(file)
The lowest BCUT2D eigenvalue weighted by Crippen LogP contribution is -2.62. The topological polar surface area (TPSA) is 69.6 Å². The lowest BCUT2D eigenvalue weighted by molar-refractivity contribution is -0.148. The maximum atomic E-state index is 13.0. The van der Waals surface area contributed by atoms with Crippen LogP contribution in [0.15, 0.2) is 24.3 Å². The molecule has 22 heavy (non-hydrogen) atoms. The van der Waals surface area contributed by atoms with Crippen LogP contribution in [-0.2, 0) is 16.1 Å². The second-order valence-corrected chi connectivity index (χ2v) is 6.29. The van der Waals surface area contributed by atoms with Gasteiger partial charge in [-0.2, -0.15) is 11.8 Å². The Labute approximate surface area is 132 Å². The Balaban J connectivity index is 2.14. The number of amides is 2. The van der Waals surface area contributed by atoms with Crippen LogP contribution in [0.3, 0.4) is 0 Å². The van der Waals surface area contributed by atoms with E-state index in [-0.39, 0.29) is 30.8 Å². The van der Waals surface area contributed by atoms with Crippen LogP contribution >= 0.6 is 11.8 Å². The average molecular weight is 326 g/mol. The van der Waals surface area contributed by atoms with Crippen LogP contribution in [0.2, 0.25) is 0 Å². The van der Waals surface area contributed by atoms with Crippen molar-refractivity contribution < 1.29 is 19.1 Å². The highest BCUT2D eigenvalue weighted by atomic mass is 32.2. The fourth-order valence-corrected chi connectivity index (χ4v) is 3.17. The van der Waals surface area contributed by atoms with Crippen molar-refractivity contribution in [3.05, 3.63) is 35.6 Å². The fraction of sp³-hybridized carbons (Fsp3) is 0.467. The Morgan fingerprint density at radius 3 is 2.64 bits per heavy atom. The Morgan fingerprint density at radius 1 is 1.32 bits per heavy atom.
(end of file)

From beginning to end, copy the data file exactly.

The lowest BCUT2D eigenvalue weighted by Crippen LogP contribution is -2.62. The topological polar surface area (TPSA) is 69.6 Å². The lowest BCUT2D eigenvalue weighted by molar-refractivity contribution is -0.148. The maximum atomic E-state index is 13.0. The van der Waals surface area contributed by atoms with Crippen LogP contribution in [0.15, 0.2) is 24.3 Å². The molecule has 22 heavy (non-hydrogen) atoms. The van der Waals surface area contributed by atoms with Crippen LogP contribution in [-0.2, 0) is 16.1 Å². The second-order valence-corrected chi connectivity index (χ2v) is 6.29. The van der Waals surface area contributed by atoms with Gasteiger partial charge in [-0.2, -0.15) is 11.8 Å². The Labute approximate surface area is 132 Å². The Balaban J connectivity index is 2.14. The number of amides is 2. The van der Waals surface area contributed by atoms with Crippen LogP contribution in [0.3, 0.4) is 0 Å². The van der Waals surface area contributed by atoms with E-state index in [-0.39, 0.29) is 30.8 Å². The van der Waals surface area contributed by atoms with Crippen LogP contribution >= 0.6 is 11.8 Å². The average molecular weight is 326 g/mol. The van der Waals surface area contributed by atoms with Crippen LogP contribution in [0.2, 0.25) is 0 Å². The van der Waals surface area contributed by atoms with Crippen molar-refractivity contribution < 1.29 is 19.1 Å². The highest BCUT2D eigenvalue weighted by atomic mass is 32.2. The fourth-order valence-corrected chi connectivity index (χ4v) is 3.17. The van der Waals surface area contributed by atoms with Crippen molar-refractivity contribution in [3.05, 3.63) is 35.6 Å². The fraction of sp³-hybridized carbons (Fsp3) is 0.467. The Morgan fingerprint density at radius 3 is 2.64 bits per heavy atom. The Morgan fingerprint density at radius 1 is 1.32 bits per heavy atom.